My favourite section of the Country Life magazine is ‘My Favourite Painting’. I was touched to be asked to submit my own favourite painting and thought long and hard about it.
It is an almost impossible task to pick a favourite painting…it’s like asking which Firmdale Hotel is my favourite, or my favourite dog…or child!
Perhaps I was influenced by the fact I had just been for a blustery ride on my trusty old horse in the New Forest, but I settled on ‘The Straw Ride’ by Lucy Kemp-Welch, painted in 1915.
I remember visiting an exhibition of her work to celebrate one of the greatest British horse painters, at the St Barbe Museum in Lymington in 1999 and my imagination was captured by every composition, being technically brilliant and full of energy.
‘The Straw Ride’ depicts women working on the homefront during the First World War at Russley Park Remount Depot in Wiltshire. It is an oil painting of three women exercising horses. Each woman rides one horse and leads another. They are putting their horses through their paces in an indoor straw ride. You can see the outline of the doorway of the barn and you can almost hear the horses snorting and blowing and the thudding of their hooves kicking up dusty straw.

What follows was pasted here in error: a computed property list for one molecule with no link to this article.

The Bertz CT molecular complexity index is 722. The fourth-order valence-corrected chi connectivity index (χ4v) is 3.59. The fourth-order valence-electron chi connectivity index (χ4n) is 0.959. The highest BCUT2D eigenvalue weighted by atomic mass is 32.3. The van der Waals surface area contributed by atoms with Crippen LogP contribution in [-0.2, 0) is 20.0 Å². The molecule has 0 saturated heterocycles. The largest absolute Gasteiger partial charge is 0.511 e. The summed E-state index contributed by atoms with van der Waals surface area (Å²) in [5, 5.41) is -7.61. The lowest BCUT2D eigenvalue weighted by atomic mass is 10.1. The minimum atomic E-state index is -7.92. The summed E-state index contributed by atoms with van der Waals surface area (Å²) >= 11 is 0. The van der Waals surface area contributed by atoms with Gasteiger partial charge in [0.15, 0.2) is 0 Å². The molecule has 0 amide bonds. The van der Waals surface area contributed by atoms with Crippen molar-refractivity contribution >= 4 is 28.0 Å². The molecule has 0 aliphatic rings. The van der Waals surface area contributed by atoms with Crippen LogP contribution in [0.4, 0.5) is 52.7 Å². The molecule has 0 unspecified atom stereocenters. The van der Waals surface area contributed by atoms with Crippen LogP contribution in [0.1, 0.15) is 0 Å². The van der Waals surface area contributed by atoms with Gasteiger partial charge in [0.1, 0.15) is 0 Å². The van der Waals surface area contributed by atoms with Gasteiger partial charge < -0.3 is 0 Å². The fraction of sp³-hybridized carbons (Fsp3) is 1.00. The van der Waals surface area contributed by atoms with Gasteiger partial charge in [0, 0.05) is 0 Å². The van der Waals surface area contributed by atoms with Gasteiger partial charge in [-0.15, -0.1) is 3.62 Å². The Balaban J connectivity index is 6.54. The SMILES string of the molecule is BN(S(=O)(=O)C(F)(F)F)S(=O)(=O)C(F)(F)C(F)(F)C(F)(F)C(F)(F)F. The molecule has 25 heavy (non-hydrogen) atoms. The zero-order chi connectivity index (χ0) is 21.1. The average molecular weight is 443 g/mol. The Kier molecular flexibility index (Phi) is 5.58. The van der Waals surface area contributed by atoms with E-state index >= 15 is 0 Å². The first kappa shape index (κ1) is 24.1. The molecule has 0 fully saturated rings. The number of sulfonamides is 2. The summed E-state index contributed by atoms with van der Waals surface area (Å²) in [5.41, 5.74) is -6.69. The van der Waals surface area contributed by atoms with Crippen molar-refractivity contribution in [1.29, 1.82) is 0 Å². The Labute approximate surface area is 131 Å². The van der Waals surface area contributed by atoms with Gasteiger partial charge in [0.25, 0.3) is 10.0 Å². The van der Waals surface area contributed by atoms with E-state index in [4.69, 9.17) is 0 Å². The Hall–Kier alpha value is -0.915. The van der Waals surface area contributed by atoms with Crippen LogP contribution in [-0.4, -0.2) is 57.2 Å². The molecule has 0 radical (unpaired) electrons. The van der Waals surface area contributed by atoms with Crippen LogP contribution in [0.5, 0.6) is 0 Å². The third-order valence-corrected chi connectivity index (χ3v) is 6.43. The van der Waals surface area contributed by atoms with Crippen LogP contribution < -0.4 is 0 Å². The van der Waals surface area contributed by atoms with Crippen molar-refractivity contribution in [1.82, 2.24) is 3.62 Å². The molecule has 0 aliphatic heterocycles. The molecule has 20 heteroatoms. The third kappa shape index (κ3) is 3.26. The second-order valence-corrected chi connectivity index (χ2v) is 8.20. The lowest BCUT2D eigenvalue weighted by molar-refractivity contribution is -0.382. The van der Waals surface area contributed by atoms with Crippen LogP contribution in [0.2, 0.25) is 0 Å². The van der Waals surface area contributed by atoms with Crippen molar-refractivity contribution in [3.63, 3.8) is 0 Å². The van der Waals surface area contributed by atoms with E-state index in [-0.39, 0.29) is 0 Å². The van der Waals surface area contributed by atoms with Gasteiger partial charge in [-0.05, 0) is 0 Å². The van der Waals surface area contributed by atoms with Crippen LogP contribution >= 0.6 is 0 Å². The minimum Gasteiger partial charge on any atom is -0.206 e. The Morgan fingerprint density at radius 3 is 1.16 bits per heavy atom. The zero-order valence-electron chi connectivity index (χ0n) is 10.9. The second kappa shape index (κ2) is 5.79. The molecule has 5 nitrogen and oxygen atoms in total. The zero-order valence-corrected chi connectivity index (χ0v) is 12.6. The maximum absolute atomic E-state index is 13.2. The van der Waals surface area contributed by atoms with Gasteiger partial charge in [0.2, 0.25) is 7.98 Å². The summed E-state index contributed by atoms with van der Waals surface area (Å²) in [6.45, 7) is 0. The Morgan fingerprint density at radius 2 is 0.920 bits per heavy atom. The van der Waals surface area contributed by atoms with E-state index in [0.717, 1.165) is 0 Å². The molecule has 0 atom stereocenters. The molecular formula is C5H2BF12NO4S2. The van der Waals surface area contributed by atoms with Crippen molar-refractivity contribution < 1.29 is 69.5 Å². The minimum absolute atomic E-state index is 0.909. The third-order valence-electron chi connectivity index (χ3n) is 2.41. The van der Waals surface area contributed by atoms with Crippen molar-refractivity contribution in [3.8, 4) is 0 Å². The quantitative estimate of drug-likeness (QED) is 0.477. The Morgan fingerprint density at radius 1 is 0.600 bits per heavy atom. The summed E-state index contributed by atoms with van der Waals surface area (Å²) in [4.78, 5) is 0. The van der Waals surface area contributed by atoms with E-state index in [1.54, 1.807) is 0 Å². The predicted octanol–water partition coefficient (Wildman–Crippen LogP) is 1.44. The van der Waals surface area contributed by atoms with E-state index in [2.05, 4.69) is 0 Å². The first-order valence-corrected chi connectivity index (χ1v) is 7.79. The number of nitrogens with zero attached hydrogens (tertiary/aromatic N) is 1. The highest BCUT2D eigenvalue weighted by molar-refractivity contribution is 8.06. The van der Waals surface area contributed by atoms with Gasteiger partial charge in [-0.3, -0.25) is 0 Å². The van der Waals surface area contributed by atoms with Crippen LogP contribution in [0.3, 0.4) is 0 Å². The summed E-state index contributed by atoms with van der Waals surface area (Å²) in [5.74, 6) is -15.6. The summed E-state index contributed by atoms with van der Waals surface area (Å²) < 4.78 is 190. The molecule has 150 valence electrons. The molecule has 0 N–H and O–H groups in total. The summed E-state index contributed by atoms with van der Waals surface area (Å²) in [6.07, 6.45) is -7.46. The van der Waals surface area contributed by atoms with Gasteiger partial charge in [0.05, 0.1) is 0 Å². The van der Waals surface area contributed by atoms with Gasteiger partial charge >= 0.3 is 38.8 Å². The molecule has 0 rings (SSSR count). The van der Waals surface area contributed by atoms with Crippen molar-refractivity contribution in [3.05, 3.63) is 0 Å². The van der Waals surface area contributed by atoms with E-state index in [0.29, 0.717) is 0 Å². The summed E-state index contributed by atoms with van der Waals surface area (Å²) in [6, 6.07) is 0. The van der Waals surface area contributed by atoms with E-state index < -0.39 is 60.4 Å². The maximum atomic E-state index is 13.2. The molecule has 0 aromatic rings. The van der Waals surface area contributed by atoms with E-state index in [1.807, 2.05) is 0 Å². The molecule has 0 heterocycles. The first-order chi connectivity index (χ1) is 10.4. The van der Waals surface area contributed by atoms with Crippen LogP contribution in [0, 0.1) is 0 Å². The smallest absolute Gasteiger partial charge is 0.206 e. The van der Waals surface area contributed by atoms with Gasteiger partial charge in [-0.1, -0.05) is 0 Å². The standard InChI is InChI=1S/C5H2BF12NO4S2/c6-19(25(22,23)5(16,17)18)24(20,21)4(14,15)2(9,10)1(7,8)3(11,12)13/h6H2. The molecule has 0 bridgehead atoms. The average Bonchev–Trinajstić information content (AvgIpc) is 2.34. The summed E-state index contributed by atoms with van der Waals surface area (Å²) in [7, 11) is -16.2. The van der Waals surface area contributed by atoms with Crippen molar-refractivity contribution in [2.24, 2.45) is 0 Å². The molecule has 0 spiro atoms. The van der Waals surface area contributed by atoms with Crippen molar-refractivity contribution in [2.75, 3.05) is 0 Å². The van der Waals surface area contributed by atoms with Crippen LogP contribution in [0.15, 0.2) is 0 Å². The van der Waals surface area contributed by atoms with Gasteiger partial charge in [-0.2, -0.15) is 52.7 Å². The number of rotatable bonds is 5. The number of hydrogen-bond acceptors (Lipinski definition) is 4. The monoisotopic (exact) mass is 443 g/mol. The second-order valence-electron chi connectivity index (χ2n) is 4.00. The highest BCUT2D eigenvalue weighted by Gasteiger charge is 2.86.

It captures the impulsion and exuberance of the mounts as they leap and bound, ridden by mere slips of girls in headscarves with their sleeves rolled up. I just love the romance and working simplicity of this painting, the calmness of the riders and the raw power and energy of the horses.
This oil painting is in the Imperial War Museum. Lucy Kemp Welch was commissioned to paint a series of paintings of women and other horse related aspects of military service during World War I. Her work is often compared to Munnings, however, his subject matter is much more society-focused. It is clear that her paintings are a result of observing from life.
Kemp Welch went on to become one of the two founding women to join the Royal Society of British Artists. I am proud to own one of her paintings called ‘Ploughing on the South Coast’, which I chose to display in Ham Yard Hotel’s Library.
It seems fitting that Kemp-Welch was also famous for the first illustration on the 1915 cover of Black Beauty written by Anna Sewell, an interesting connection to the female literary tradition which ties in with other pieces in the room.